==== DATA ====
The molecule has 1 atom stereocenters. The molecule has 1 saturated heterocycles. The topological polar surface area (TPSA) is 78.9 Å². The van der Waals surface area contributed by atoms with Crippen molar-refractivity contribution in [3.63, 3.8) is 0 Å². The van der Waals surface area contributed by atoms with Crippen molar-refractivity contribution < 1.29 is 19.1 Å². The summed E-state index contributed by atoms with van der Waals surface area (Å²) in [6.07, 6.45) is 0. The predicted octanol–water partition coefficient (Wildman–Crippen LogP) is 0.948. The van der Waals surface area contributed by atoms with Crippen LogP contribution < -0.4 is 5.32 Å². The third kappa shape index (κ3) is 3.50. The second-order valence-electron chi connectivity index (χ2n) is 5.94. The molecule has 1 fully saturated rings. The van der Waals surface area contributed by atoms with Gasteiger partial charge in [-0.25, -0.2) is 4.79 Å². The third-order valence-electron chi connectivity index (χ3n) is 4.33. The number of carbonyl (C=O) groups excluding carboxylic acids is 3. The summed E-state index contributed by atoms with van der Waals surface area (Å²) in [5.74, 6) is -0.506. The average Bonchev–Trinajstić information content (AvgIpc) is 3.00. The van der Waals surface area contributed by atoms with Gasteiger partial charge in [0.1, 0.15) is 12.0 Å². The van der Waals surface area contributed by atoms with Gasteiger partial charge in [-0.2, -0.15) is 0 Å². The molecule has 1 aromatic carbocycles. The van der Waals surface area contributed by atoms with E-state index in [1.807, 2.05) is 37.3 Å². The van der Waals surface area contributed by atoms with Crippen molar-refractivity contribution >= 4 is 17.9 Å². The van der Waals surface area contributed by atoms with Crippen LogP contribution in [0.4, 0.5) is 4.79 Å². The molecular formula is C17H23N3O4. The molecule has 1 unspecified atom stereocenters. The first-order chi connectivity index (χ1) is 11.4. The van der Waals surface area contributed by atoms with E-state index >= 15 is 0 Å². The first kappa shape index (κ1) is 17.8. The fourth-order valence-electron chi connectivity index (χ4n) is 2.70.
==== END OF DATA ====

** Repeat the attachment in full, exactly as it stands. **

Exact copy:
The molecule has 1 atom stereocenters. The molecule has 1 saturated heterocycles. The topological polar surface area (TPSA) is 78.9 Å². The van der Waals surface area contributed by atoms with Crippen molar-refractivity contribution in [3.63, 3.8) is 0 Å². The van der Waals surface area contributed by atoms with Crippen molar-refractivity contribution < 1.29 is 19.1 Å². The summed E-state index contributed by atoms with van der Waals surface area (Å²) in [6.07, 6.45) is 0. The predicted octanol–water partition coefficient (Wildman–Crippen LogP) is 0.948. The van der Waals surface area contributed by atoms with Crippen LogP contribution < -0.4 is 5.32 Å². The third kappa shape index (κ3) is 3.50. The second-order valence-electron chi connectivity index (χ2n) is 5.94. The molecule has 1 fully saturated rings. The van der Waals surface area contributed by atoms with Gasteiger partial charge in [-0.25, -0.2) is 4.79 Å². The third-order valence-electron chi connectivity index (χ3n) is 4.33. The number of carbonyl (C=O) groups excluding carboxylic acids is 3. The summed E-state index contributed by atoms with van der Waals surface area (Å²) in [5.74, 6) is -0.506. The average Bonchev–Trinajstić information content (AvgIpc) is 3.00. The van der Waals surface area contributed by atoms with Gasteiger partial charge in [0.1, 0.15) is 12.0 Å². The van der Waals surface area contributed by atoms with Gasteiger partial charge in [-0.2, -0.15) is 0 Å². The molecule has 1 aromatic carbocycles. The van der Waals surface area contributed by atoms with E-state index in [1.807, 2.05) is 37.3 Å². The van der Waals surface area contributed by atoms with Crippen molar-refractivity contribution >= 4 is 17.9 Å². The van der Waals surface area contributed by atoms with Crippen LogP contribution in [0.4, 0.5) is 4.79 Å². The molecular formula is C17H23N3O4. The molecule has 1 unspecified atom stereocenters. The first-order chi connectivity index (χ1) is 11.4. The van der Waals surface area contributed by atoms with E-state index >= 15 is 0 Å². The first kappa shape index (κ1) is 17.8. The fourth-order valence-electron chi connectivity index (χ4n) is 2.70.